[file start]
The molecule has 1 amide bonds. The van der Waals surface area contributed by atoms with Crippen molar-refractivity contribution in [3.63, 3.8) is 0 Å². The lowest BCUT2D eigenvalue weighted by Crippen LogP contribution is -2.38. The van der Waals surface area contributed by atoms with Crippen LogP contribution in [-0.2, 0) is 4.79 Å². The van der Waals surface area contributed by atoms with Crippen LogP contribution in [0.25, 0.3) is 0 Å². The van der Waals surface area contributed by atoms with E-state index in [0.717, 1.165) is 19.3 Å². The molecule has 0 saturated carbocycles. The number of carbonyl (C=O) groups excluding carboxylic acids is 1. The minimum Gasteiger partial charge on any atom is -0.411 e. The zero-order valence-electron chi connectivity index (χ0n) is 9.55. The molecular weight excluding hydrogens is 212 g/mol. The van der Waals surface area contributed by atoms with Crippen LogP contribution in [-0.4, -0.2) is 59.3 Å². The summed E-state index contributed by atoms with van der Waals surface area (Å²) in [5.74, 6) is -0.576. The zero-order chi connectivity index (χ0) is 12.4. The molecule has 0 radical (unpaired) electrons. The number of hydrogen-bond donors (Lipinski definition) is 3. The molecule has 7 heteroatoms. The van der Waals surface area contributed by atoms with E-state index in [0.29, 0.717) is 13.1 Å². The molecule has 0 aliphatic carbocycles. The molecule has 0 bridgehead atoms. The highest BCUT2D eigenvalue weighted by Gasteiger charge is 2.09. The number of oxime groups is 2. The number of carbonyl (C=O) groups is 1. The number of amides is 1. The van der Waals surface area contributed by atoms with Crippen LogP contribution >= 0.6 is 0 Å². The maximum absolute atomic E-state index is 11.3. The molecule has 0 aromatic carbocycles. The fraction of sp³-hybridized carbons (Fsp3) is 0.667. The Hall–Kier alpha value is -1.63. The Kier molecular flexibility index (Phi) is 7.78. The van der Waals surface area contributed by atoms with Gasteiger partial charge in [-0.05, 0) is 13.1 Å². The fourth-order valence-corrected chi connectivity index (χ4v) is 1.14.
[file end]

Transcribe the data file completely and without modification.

The molecule has 1 amide bonds. The van der Waals surface area contributed by atoms with Crippen molar-refractivity contribution in [3.63, 3.8) is 0 Å². The lowest BCUT2D eigenvalue weighted by Crippen LogP contribution is -2.38. The van der Waals surface area contributed by atoms with Crippen LogP contribution in [-0.2, 0) is 4.79 Å². The van der Waals surface area contributed by atoms with Crippen LogP contribution in [0.25, 0.3) is 0 Å². The van der Waals surface area contributed by atoms with E-state index in [0.717, 1.165) is 19.3 Å². The molecule has 0 saturated carbocycles. The number of carbonyl (C=O) groups excluding carboxylic acids is 1. The minimum Gasteiger partial charge on any atom is -0.411 e. The zero-order valence-electron chi connectivity index (χ0n) is 9.55. The molecular weight excluding hydrogens is 212 g/mol. The van der Waals surface area contributed by atoms with Crippen LogP contribution in [-0.4, -0.2) is 59.3 Å². The summed E-state index contributed by atoms with van der Waals surface area (Å²) in [5.74, 6) is -0.576. The zero-order chi connectivity index (χ0) is 12.4. The molecule has 0 radical (unpaired) electrons. The number of hydrogen-bond donors (Lipinski definition) is 3. The molecule has 7 heteroatoms. The van der Waals surface area contributed by atoms with E-state index in [0.29, 0.717) is 13.1 Å². The molecule has 0 aliphatic carbocycles. The molecule has 0 bridgehead atoms. The highest BCUT2D eigenvalue weighted by Gasteiger charge is 2.09. The number of oxime groups is 2. The number of carbonyl (C=O) groups is 1. The number of amides is 1. The van der Waals surface area contributed by atoms with Crippen LogP contribution >= 0.6 is 0 Å². The maximum absolute atomic E-state index is 11.3. The molecule has 0 aromatic carbocycles. The fraction of sp³-hybridized carbons (Fsp3) is 0.667. The Hall–Kier alpha value is -1.63. The Kier molecular flexibility index (Phi) is 7.78. The van der Waals surface area contributed by atoms with Gasteiger partial charge in [-0.05, 0) is 13.1 Å². The fourth-order valence-corrected chi connectivity index (χ4v) is 1.14.